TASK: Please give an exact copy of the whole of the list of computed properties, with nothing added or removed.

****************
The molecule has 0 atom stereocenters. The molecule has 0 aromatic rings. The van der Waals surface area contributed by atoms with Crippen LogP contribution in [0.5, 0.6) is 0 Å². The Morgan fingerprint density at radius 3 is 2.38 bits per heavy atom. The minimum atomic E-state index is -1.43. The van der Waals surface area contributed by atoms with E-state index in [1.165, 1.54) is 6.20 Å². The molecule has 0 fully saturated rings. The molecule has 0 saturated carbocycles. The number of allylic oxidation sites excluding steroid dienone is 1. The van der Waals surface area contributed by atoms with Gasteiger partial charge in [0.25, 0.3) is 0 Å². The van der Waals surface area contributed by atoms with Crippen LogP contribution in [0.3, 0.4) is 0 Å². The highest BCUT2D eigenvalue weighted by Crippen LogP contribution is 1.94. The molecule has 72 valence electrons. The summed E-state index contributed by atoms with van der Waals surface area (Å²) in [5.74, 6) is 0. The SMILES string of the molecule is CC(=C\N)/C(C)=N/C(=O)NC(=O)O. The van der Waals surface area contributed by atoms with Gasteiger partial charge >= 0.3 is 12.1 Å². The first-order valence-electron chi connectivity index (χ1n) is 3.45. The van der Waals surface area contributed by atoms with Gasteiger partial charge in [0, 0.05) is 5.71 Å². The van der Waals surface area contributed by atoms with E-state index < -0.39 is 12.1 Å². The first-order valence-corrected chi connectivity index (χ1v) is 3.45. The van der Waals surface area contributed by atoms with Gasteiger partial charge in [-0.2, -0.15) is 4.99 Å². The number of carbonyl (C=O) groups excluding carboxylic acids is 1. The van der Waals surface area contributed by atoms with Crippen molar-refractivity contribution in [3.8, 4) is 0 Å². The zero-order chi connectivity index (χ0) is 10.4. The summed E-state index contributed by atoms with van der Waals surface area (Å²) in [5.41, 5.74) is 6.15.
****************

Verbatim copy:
The molecule has 0 atom stereocenters. The molecule has 0 aromatic rings. The van der Waals surface area contributed by atoms with Crippen LogP contribution in [0.5, 0.6) is 0 Å². The Morgan fingerprint density at radius 3 is 2.38 bits per heavy atom. The minimum atomic E-state index is -1.43. The van der Waals surface area contributed by atoms with E-state index in [1.165, 1.54) is 6.20 Å². The molecule has 0 fully saturated rings. The molecule has 0 saturated carbocycles. The number of allylic oxidation sites excluding steroid dienone is 1. The van der Waals surface area contributed by atoms with Gasteiger partial charge in [0.25, 0.3) is 0 Å². The van der Waals surface area contributed by atoms with Crippen LogP contribution in [0.3, 0.4) is 0 Å². The highest BCUT2D eigenvalue weighted by Crippen LogP contribution is 1.94. The molecule has 72 valence electrons. The summed E-state index contributed by atoms with van der Waals surface area (Å²) in [5.74, 6) is 0. The SMILES string of the molecule is CC(=C\N)/C(C)=N/C(=O)NC(=O)O. The van der Waals surface area contributed by atoms with Gasteiger partial charge >= 0.3 is 12.1 Å². The first-order valence-electron chi connectivity index (χ1n) is 3.45. The van der Waals surface area contributed by atoms with Gasteiger partial charge in [0, 0.05) is 5.71 Å². The van der Waals surface area contributed by atoms with E-state index < -0.39 is 12.1 Å². The first-order valence-corrected chi connectivity index (χ1v) is 3.45. The van der Waals surface area contributed by atoms with Gasteiger partial charge in [-0.2, -0.15) is 4.99 Å². The number of carbonyl (C=O) groups excluding carboxylic acids is 1. The van der Waals surface area contributed by atoms with Crippen molar-refractivity contribution in [3.8, 4) is 0 Å². The zero-order chi connectivity index (χ0) is 10.4. The summed E-state index contributed by atoms with van der Waals surface area (Å²) in [5.41, 5.74) is 6.15.